When his spacecraft landed near the western Russian city of Engels, Gagarin was greeted by a bewildered farmer and his daughter who had wandered over the mysterious round capsule that fell from the sky. Approaching them in a strange silver suit, Gagarin reassured them, "Don't be afraid, I am a Soviet like you, who has descended from space and I must find a telephone to call Moscow!"

Laika's final hours were far less wholesome: She died of either overheating or asphyxiation shortly before she was meant to be euthanized by poison. (Notably, American space programs also resulted in the deaths of a number of space-borne animals, mostly monkeys.)

Of course, the crowning achievement of Soviet science occurred when a human being, Yuri A. Gagarin, finally journeyed through space. Finishing the trail that Laika had blazed, Gagarin's spacecraft Vostok 1 launched in what is now Kazakhstan on April 12, 1961 — only five days before America would humiliate itself again with the failed Bay of Pigs invasion in Cuba. Gagarin only stayed in space for 1 hour and 48 minutes. When his spacecraft landed near the western Russian city of Engels, Gagarin was greeted by a bewildered farmer and his daughter who had wandered over the mysterious round capsule that fell from the sky. Approaching them in a strange silver suit, Gagarin reassured them, "Don't be afraid, I am a Soviet like you, who has descended from space and I must find a telephone to call Moscow!"

This is not to say that all aspects of the Soviet scientific golden age were, well, truly golden. There was also a tremendous amount of censorship, especially if a scientific discipline ran afoul of the whims of the Soviet intellectual elite. Perhaps the most notorious incident involved Trofim Lysenko, a biologist and agronomist who abused his power as director of the Institute of Genetics at the Soviet Academy of Sciences. Lysenko disagreed with Mendelian genetics, which correctly held that genetic traits are passed through chromosomes. Lysenko, by contrast, argued that both environmental and somatic factors could also influence heredity. Scientists who did not echo his inaccurate views were fired, imprisoned and sometimes even killed. These included one of Lysenko's mentors, botanist Nikolai Vavilov.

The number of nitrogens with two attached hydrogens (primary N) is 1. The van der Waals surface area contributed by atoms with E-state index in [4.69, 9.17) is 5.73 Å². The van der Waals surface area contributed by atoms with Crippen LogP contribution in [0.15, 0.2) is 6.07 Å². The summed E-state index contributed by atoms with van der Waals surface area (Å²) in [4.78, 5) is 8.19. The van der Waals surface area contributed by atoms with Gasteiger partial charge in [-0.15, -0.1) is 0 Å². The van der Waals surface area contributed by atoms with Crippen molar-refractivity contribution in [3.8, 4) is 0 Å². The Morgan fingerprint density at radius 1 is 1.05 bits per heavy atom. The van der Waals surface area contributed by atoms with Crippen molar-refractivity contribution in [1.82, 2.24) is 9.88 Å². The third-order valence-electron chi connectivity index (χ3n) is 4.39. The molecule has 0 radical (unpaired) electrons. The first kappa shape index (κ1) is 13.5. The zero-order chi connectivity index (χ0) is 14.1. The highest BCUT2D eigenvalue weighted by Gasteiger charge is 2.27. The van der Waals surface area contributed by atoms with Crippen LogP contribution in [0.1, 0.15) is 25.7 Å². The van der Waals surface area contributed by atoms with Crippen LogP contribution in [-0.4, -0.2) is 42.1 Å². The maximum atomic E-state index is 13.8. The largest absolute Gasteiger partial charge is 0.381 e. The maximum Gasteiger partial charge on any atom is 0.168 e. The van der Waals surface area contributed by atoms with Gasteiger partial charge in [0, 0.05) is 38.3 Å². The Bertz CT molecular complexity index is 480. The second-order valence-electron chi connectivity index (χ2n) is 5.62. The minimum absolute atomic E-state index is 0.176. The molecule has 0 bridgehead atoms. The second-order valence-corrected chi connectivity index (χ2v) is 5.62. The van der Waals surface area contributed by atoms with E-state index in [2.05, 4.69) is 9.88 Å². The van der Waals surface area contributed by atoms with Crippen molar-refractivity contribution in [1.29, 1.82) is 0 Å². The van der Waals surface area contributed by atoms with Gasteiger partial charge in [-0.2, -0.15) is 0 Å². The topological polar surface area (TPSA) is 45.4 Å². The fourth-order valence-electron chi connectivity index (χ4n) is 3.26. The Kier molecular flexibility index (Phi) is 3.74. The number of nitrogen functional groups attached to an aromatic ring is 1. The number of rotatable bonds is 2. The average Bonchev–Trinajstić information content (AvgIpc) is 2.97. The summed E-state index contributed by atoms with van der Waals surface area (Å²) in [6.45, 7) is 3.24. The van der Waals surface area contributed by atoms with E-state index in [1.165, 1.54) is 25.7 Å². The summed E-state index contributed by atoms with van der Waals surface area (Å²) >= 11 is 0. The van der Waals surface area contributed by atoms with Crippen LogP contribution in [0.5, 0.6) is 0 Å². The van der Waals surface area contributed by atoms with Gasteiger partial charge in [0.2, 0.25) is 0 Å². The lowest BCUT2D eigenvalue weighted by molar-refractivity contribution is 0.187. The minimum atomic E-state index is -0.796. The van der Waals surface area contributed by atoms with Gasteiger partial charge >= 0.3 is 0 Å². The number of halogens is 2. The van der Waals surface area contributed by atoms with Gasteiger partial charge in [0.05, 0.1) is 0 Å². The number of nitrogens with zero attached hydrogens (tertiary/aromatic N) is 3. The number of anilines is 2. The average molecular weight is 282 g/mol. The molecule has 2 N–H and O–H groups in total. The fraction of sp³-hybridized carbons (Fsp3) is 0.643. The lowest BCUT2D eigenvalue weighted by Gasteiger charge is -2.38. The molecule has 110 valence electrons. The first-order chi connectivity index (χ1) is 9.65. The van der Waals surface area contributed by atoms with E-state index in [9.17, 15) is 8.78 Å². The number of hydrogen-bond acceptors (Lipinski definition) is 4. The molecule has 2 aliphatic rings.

Nor was his negative legacy limited to persecuting dissidents. When Lysenkoism was applied to agricultural policy in Communist countries like the Soviet Union or China, the end result was invariably famine.

The point here is not that the Soviet Union was inherently superior to the United States, either morally or scientifically. It is rather that, while it is easy to condemn Russia when it is causing geopolitical chaos due to the machinations of a despot, it is important to remember the nation's positive legacy in many respects. Indeed, the space race spurred by Soviet scientific advances led to American state investment in science and education to a degree that still resonates today — yielding a generation of American scientists and engineers who might not be here if not for the non-violent Cold War competition. 

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Matthew Rozsa

Matthew Rozsa is a staff writer for Salon. He holds an MA in History from Rutgers University-Newark and is ABD in his PhD program in History at Lehigh University. His work has appeared in Mic, Quartz and MSNBC.

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Related Topics ------------------------------------------

Cold War Communism Deep Dive Nuclear Weapons Russia Science Soviet Union Space Race